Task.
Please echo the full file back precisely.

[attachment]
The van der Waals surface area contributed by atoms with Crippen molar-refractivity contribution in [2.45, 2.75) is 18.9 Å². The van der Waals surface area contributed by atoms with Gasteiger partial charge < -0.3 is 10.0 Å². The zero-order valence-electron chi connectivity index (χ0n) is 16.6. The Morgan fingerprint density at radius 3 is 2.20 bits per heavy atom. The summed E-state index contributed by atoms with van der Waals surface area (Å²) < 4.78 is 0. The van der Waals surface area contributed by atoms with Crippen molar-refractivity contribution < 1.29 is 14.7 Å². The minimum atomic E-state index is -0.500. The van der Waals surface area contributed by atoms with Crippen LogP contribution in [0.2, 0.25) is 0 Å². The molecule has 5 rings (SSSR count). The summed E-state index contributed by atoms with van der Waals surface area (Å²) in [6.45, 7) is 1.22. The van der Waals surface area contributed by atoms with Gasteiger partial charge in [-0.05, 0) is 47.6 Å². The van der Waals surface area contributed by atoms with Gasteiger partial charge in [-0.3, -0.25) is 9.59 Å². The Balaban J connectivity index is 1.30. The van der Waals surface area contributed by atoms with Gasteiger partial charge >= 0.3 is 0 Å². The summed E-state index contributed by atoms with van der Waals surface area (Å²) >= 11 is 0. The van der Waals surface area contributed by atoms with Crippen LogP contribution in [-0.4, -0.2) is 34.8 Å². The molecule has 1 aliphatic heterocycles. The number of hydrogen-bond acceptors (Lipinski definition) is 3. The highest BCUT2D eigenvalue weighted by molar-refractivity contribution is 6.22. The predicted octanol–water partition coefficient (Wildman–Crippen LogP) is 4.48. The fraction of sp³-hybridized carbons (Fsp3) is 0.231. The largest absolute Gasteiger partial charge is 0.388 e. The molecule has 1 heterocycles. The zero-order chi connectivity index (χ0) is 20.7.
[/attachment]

The van der Waals surface area contributed by atoms with Crippen molar-refractivity contribution in [2.45, 2.75) is 18.9 Å². The van der Waals surface area contributed by atoms with Gasteiger partial charge < -0.3 is 10.0 Å². The zero-order valence-electron chi connectivity index (χ0n) is 16.6. The Morgan fingerprint density at radius 3 is 2.20 bits per heavy atom. The summed E-state index contributed by atoms with van der Waals surface area (Å²) < 4.78 is 0. The van der Waals surface area contributed by atoms with Crippen molar-refractivity contribution < 1.29 is 14.7 Å². The minimum atomic E-state index is -0.500. The van der Waals surface area contributed by atoms with Crippen LogP contribution in [0.2, 0.25) is 0 Å². The molecule has 5 rings (SSSR count). The summed E-state index contributed by atoms with van der Waals surface area (Å²) in [6.45, 7) is 1.22. The van der Waals surface area contributed by atoms with Gasteiger partial charge in [-0.05, 0) is 47.6 Å². The van der Waals surface area contributed by atoms with Gasteiger partial charge in [-0.3, -0.25) is 9.59 Å². The Balaban J connectivity index is 1.30. The van der Waals surface area contributed by atoms with Gasteiger partial charge >= 0.3 is 0 Å². The summed E-state index contributed by atoms with van der Waals surface area (Å²) >= 11 is 0. The van der Waals surface area contributed by atoms with Crippen LogP contribution in [-0.4, -0.2) is 34.8 Å². The molecule has 1 aliphatic heterocycles. The number of hydrogen-bond acceptors (Lipinski definition) is 3. The highest BCUT2D eigenvalue weighted by molar-refractivity contribution is 6.22. The predicted octanol–water partition coefficient (Wildman–Crippen LogP) is 4.48. The fraction of sp³-hybridized carbons (Fsp3) is 0.231. The largest absolute Gasteiger partial charge is 0.388 e. The molecule has 1 heterocycles. The zero-order chi connectivity index (χ0) is 20.7.